Newsom discourages attempts to prevent Trump from appearing on California ballot

Several California politicians hastily moved to accelerate efforts to declare Donald Trump ineligible for the presidency following the recent ruling by the Colorado Supreme Court.

LOS ANGELES — Governor Gavin Newsom has a message for California politicians eager to emulate Colorado’s move to bar former President Donald Trump from the ballot: Take it easy.

The Colorado Supreme Court ruled this week that Trump was ineligible to run for president due to his involvement in the January 6 insurrection. This decision energized efforts across the country, including in California, to disqualify the former president for violating the 14th Amendment.

However, in a statement on Friday afternoon, Newsom signaled to his fellow California Democrats not to jump ahead of the U.S. Supreme Court, which will likely be the final arbiter of the decision.z + z + z + z + z

“There is no doubt that Donald Trump is a threat to our liberties and even to our democracy,” Newsom said, “but in California, we defeat candidates at the polls. Everything else is a political distraction.”

His remarks poured cold water on various attempts by elected officials to capitalize on the Colorado decision.

Lt. Gov. Eleni Kounalakis, a 2026 gubernatorial candidate, issued a letter urging California Secretary of State Shirley Weber to “explore every legal option” to remove Trump from the ballot. Democratic state Sen. Dave Min, a congressional candidate in Orange County, stated that he would introduce a bill allowing California residents to sue to block ineligible candidates. However, given the legislative calendar, it is nearly impossible for such a measure to be passed and take effect in time for the March 5 presidential primary.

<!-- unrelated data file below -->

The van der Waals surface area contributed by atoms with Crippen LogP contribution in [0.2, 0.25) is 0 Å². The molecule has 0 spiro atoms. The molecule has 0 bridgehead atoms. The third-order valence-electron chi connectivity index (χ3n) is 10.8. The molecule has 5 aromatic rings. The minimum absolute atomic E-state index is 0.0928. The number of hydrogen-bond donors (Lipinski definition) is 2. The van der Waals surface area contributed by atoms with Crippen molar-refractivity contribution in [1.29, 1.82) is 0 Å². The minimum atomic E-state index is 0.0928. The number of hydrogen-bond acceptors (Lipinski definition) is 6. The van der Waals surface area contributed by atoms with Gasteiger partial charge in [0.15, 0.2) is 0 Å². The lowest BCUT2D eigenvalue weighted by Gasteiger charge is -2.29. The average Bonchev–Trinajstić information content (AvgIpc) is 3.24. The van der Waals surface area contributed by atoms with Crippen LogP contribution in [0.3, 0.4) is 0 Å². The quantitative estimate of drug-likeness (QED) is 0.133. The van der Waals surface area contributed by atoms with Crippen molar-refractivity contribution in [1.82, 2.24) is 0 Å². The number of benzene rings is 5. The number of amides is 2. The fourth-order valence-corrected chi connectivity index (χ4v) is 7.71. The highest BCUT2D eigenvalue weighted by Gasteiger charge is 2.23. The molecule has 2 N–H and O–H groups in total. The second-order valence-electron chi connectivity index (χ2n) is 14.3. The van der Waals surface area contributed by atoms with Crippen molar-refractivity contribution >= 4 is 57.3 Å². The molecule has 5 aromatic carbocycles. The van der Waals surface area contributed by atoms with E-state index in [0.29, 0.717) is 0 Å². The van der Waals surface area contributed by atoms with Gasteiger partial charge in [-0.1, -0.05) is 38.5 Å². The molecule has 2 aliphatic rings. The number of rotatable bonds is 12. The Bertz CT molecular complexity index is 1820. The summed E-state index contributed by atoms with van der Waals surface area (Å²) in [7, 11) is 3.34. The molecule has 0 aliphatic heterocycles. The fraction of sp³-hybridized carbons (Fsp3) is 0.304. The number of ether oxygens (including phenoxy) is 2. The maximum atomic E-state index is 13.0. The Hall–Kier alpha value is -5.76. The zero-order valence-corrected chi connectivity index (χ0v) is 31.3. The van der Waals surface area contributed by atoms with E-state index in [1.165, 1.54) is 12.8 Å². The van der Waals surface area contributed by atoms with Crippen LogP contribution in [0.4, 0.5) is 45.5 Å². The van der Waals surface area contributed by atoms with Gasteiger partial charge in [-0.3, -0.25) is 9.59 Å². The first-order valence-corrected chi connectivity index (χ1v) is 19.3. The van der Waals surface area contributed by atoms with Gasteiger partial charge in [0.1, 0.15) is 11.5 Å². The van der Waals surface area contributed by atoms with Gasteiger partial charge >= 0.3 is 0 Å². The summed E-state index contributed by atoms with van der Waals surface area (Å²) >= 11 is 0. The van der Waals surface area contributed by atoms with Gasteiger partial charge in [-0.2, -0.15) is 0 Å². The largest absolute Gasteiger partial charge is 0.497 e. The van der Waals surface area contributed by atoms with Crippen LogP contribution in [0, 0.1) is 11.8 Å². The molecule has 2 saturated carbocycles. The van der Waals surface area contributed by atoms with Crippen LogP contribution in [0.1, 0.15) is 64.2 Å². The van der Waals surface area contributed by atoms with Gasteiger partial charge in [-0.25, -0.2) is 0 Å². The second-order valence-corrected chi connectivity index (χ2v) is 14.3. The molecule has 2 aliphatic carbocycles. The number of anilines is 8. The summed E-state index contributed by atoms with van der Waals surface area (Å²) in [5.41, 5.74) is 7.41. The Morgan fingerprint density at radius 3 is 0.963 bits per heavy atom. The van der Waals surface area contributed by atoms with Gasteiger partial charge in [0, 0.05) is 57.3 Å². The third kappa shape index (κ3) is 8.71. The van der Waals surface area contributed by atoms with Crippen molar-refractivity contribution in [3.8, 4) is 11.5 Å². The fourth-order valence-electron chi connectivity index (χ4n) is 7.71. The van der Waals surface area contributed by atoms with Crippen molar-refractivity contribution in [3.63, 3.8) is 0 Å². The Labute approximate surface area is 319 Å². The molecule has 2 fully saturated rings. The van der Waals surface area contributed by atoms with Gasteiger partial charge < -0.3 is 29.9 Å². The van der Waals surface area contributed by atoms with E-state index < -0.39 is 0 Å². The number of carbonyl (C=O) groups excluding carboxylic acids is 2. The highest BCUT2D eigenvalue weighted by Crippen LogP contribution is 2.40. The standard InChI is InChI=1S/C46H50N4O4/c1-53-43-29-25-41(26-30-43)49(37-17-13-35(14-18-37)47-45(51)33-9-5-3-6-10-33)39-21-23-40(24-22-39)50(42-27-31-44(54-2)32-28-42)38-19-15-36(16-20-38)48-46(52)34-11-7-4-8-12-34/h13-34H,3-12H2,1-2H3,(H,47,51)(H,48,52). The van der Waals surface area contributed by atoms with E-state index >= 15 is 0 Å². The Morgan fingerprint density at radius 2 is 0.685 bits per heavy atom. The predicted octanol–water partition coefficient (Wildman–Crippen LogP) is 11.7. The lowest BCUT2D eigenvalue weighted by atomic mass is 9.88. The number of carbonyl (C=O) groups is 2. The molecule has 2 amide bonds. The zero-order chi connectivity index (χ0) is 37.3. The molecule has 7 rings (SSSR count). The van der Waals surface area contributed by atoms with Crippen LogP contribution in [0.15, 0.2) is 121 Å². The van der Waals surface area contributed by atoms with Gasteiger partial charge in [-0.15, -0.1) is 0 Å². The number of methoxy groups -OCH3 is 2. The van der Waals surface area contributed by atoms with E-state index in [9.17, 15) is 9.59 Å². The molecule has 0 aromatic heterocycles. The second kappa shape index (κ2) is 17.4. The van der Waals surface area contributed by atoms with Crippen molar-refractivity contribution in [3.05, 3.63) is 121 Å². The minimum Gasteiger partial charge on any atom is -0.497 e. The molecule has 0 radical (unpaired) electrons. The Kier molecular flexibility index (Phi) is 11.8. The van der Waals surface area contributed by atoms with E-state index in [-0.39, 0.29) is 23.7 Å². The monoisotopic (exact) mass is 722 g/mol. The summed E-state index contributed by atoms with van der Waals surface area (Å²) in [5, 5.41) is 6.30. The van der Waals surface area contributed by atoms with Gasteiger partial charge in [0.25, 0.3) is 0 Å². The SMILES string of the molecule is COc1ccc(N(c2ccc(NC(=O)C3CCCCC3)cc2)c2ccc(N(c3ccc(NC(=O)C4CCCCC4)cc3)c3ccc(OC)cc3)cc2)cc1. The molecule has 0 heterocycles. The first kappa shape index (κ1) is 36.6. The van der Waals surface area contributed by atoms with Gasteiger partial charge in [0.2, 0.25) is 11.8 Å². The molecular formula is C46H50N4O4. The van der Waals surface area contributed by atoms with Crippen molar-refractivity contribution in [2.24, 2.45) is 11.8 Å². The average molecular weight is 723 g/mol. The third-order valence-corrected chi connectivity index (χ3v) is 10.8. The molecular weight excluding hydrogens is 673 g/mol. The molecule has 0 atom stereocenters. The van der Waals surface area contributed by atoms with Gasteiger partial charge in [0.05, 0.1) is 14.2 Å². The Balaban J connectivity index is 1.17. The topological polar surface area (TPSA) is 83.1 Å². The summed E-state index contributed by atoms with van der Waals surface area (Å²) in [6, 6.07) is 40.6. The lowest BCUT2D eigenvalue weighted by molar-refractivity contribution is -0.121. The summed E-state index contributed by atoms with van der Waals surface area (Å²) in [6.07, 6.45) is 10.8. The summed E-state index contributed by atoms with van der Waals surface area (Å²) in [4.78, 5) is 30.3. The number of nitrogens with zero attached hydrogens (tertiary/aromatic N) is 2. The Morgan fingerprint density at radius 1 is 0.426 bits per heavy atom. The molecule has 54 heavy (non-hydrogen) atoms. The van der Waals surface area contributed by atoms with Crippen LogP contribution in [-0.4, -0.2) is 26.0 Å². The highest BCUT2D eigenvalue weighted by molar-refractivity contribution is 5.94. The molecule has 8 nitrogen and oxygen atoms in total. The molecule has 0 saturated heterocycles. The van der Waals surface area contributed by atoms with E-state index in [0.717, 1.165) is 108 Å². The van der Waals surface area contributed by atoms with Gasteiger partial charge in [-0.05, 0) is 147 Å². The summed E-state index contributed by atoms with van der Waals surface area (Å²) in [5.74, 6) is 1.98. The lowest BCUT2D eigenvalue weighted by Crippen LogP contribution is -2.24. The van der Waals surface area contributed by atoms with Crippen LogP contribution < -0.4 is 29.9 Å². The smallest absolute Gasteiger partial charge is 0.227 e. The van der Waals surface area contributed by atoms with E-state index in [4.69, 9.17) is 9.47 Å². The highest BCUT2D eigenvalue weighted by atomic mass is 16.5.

Months before the Colorado ruling, a group of Democratic state legislators had urged California Attorney General Rob Bonta to use his powers to expedite a ruling on Trump’s eligibility to appear on the ballot.z + z + z + z + z

A nationwide legal strategy to bar Trump from eligibility has been unfolding, considering his role on January 6. The Colorado decision, the first in history to disqualify a presidential candidate under the 14th Amendment, immediately prompted some advocates to expedite their efforts. In Michigan, a group of voters suing to keep Trump off the ballot wrote a letter to their state Supreme Court, citing the Colorado decision to support their case.

In Maine, Shenna Bellows, the Democratic secretary of state who is reviewing complaints challenging Trump’s eligibility, invited lawyers on both sides to file supplemental briefs in light of the Colorado decision. She is expected to make a decision next week.